It occurred to me that almost all legitimate comments appear on new blog posts, not old ones. Comments slow to a trickle on blog posts that are more than a day or two old. Meanwhile, link spammers don't really care how new or old a blog post is. Therefore, I have decided to turn on comment moderation only for blog posts that are older than three days old. This should allow legitimate readers to carry on a free-flowing conversation, while seriously impinging on the ability of spammers to abuse Bubble Meter.

Since the spammers live halfway around the world, they post the link spam when you and I are sleeping (usually around 1:00-2:00 am ET). So, another option I've considered to deter them is to turn off comments at night, and turn them back on in the morning.

Dean Baker's new book on the housing bubble

Dean Baker was one of the few professional economists who recognized the housing bubble before its peak. Click the image to visit its page on Amazon.com.

From the product description:
Dean Baker argues not only that competent economists should have recognized the developing housing bubble, but also that policy makers and the media cheerfully neglected those economists who did predict danger.
The really sad thing is that not only did policy makers and the media ignore those who predicted danger, but they largely continue to ignore those who predicted danger.

The Huffington Post has a new interview with Dean Baker here.

Thought of the day

I could afford Buckingham Palace if the government would just lower my principal, reduce my interest rate, and reschedule my missed payments.

Warren Buffett on CNBC this morning

Warren Buffett is on CNBC this morning from 6-9 AM.

A few nuggets from the beginning of the interview:
  1. Buffett admits he believed that home prices could never fall.
  2. He said Barrack Obama (whom he supported for president) should focus all effort on the current "economic Pearl Harbor," rather than trying to push through a lot of unrelated, controversial legislation.
  3. He said America's upcoming inflation could be worse than the inflation of the 1970s, depending on how policymakers respond to it.
  4. He said the U.S. economy almost collapsed in September.
  5. There are 1.5 million too many houses in the U.S. right now, but population growth will take care of that over time. A big difference between America's housing decline and Japan's is that America has population growth and Japan didn't.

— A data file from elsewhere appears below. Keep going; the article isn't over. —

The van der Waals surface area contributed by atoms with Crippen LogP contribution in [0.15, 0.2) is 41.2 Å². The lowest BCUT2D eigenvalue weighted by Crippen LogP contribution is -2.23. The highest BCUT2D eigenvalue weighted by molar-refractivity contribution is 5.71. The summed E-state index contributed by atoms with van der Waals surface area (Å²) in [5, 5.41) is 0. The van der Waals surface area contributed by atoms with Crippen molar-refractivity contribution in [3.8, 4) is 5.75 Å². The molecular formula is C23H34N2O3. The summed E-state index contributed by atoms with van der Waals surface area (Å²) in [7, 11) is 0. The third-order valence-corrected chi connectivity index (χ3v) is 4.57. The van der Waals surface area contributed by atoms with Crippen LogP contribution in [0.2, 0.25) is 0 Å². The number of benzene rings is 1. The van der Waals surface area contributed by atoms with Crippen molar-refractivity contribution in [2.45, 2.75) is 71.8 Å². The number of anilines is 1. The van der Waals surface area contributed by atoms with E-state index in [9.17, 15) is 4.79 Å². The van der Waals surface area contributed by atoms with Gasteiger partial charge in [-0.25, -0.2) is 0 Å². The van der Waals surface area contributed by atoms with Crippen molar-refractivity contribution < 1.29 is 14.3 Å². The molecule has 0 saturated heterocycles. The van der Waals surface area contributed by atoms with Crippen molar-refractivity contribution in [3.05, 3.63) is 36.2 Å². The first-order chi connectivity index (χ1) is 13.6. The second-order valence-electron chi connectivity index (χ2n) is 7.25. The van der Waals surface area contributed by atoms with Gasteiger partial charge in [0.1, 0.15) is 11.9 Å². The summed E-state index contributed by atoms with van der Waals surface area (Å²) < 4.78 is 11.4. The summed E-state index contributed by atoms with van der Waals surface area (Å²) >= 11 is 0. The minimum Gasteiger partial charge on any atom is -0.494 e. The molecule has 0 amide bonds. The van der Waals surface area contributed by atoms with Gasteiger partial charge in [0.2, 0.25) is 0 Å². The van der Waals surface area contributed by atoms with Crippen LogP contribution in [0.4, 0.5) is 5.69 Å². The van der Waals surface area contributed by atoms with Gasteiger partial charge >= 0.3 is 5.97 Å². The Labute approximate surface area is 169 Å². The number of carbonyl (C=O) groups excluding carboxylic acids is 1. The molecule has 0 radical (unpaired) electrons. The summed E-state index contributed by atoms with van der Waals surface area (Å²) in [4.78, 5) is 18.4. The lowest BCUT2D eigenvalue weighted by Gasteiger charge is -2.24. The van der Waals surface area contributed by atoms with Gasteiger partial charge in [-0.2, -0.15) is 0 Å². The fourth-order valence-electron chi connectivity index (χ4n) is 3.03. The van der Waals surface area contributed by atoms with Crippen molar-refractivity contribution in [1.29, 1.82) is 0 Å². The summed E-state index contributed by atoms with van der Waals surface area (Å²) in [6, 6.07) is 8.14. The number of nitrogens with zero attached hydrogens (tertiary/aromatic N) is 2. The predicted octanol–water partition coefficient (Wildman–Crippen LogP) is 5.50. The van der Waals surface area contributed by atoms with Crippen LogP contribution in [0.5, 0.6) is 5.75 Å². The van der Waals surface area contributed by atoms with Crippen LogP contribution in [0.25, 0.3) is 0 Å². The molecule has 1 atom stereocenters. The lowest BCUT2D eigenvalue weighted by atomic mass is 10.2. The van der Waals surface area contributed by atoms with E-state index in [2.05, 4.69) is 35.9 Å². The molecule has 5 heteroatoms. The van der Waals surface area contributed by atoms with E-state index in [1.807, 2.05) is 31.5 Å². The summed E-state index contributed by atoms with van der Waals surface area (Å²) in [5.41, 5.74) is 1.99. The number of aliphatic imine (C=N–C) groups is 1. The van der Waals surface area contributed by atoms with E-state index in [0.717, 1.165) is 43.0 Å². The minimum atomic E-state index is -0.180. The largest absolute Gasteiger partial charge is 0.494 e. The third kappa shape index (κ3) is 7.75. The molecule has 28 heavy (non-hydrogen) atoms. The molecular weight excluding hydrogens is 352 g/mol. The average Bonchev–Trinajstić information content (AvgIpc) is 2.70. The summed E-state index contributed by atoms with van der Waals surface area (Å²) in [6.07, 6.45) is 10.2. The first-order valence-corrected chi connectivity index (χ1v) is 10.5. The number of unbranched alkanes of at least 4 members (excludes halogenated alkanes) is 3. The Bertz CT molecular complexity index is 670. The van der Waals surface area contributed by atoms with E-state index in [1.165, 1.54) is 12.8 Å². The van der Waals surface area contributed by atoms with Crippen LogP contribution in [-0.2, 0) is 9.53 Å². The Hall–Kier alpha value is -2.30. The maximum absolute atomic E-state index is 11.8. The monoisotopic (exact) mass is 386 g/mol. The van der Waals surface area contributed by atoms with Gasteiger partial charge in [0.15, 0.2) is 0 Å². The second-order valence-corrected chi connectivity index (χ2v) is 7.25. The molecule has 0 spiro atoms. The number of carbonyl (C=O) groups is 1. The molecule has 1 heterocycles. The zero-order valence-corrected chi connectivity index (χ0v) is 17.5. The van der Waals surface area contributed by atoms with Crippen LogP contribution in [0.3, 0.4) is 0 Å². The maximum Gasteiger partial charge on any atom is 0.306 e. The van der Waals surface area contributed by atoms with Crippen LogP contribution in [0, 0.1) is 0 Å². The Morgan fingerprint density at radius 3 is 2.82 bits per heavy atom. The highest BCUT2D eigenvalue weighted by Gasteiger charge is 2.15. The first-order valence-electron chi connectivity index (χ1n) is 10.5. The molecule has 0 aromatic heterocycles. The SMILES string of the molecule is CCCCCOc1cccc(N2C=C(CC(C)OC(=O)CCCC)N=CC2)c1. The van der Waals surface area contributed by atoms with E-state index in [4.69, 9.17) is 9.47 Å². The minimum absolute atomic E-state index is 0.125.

6. Once we get past the current crisis, it's a great time to be in banking because the yield spread between a bank's borrowing costs and it's lending rates is huge. Banks will make a lot of money on the new lending they are doing.
  7. Buffett favors mark-to-market accounting, because he's seen what happens when CEOs get to choose their own numbers. However, mark-to-market accounting has been "gasoline on the fire" during the current crisis. He'd love to buy the banks' toxic assets at their current mark-to-market prices.
  8. He favors secret ballots for unionization, and opposes the Democrats' plans for card check, which is part of the Employee Free Choice Act currently before Congress. He thinks card check is a mistake.

Sunday, March 08, 2009

BubbleSphere Roundup

  • National Association of Realtors is against the proposal to limit the interest tax deduction on home loans where the buyers have a household income of 250,000 or more. Surprise Surprise! The measure makes sense as the government already spends too much money subsidizing housing (especially for the wealthy).

Flashback 2005: Bernanke on housing and consumer debt

Here are two nuggets from Ben Bernanke's congressional testimony before Joint Economic Committee at the peak of the housing bubble. The first one comes from testimony he gave exactly four years ago today:

March 8, 2005:
Some observers have expressed concern about rising levels of household debt, and we at the Federal Reserve follow these developments closely. However, concerns about debt growth should be allayed by the fact that household assets (particularly housing wealth) have risen even more quickly than household liabilities. Indeed, the ratio of household net worth to household income has been rising smartly and currently stands at 5.4, well above its long-run average of about 4.8. With real disposable income having risen over the past few quarters, most consumers are in good financial shape—a positive indication for household spending. One caveat for the future is that the recent rapid escalation in house prices—11 percent in 2004, according to the repeat-transactions index constructed by the Office of Federal Housing Enterprise Oversight—is unlikely to continue. A plausible scenario is that house prices will either move sideways or rise more slowly during the next few years, eventually bringing the rate of return on housing in line with the relatively low prospective rates of return that we currently observe on virtually all assets, both real and financial. If the increases in house prices begin to moderate as expected, the resulting slowdown in household wealth accumulation should lead ultimately to somewhat slower growth in consumer spending.
October 20, 2005: